This week NatWest, part of the RBS group, announced they will be launching a new online service for SMEs that will allow small business owners to to get a loan in hours - even outside of opening times.
The service, which has been named “Esme”, will run under the NatWest brand, and will even be available to customers who don’t bank with NatWest or any other branches of RBS.
- When is the Self Assessment deadline for 2017?
- 6 of the most popular small business loans compared
- What is professional indemnity insurance?
- 7 of the best UK business bank accounts for startups 2017, compared
How will Esme loans work?
The program works through all stages of the loan application without the need for a face-to-face or lengthy application process.
And just because it’s a quick, automated process, that doesn’t mean you’re only able to borrow peanuts. Using Esme, small business owners could get a loan of up to £150,000.
Alison Rose, CEO of RBS’s corporate, is keen to make life easier for SMEs: “The last thing small and medium-sized enterprises want is to spend hours filling in paperwork, so this allows them to quickly complete a digital process.”
And it seems that RBS plans to continue targeting small and medium businesses in the coming months and years. Rose also said: “SME lending is a really big part of our engine of growth.”
Is this the end of bank managers?
For many small business owners and other self-employed people, financial advice is invaluable. So does the rise of baking apps and online services mean we’ll be seeing fewer bank managers?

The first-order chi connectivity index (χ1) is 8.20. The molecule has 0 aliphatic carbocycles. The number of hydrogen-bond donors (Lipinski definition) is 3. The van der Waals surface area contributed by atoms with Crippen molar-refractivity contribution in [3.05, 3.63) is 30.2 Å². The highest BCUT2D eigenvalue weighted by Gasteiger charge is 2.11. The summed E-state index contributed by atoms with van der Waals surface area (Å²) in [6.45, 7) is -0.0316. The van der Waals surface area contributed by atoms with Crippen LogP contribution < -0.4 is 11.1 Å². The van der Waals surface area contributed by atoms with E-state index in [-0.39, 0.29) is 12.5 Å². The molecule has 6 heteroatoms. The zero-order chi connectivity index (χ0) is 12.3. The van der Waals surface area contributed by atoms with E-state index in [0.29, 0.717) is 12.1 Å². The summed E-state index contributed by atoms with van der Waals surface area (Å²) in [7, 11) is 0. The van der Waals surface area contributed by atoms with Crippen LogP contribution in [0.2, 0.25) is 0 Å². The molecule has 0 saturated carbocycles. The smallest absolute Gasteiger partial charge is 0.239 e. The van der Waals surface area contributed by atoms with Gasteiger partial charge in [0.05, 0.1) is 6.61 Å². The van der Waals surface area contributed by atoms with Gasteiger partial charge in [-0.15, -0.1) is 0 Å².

Rose was keen to make it clear this is not something RBS is planning.
“We know a relationship banker is so important if a company does get into distress,” she said. “The relationship banker stays with them the whole way through.”
Is RBS still in the doghouse with SMEs?
Unfortunately for RBS, they may be rather on the backfoot in the online banking services game.
Not only are other banks making similar moves, but it wasn’t so long ago that RBS was accused of ‘deliberately destroying small businesses’. For those who felt the sting of the company’s Global Restructuring Group, it’s unlikely they’ll want to trust the bank again with their finances.
Santander has recently launched its own fast loan service, while completely new challengers like Tide are looking to totally revolutionise the ways SMEs bank, so there are plenty of options out there.
There’s no information yet as to exactly when Esme will launch, but it remains to be seen how popular it will be with SMEs.
What do you think about this latest move from RBS? Let is know in the comments.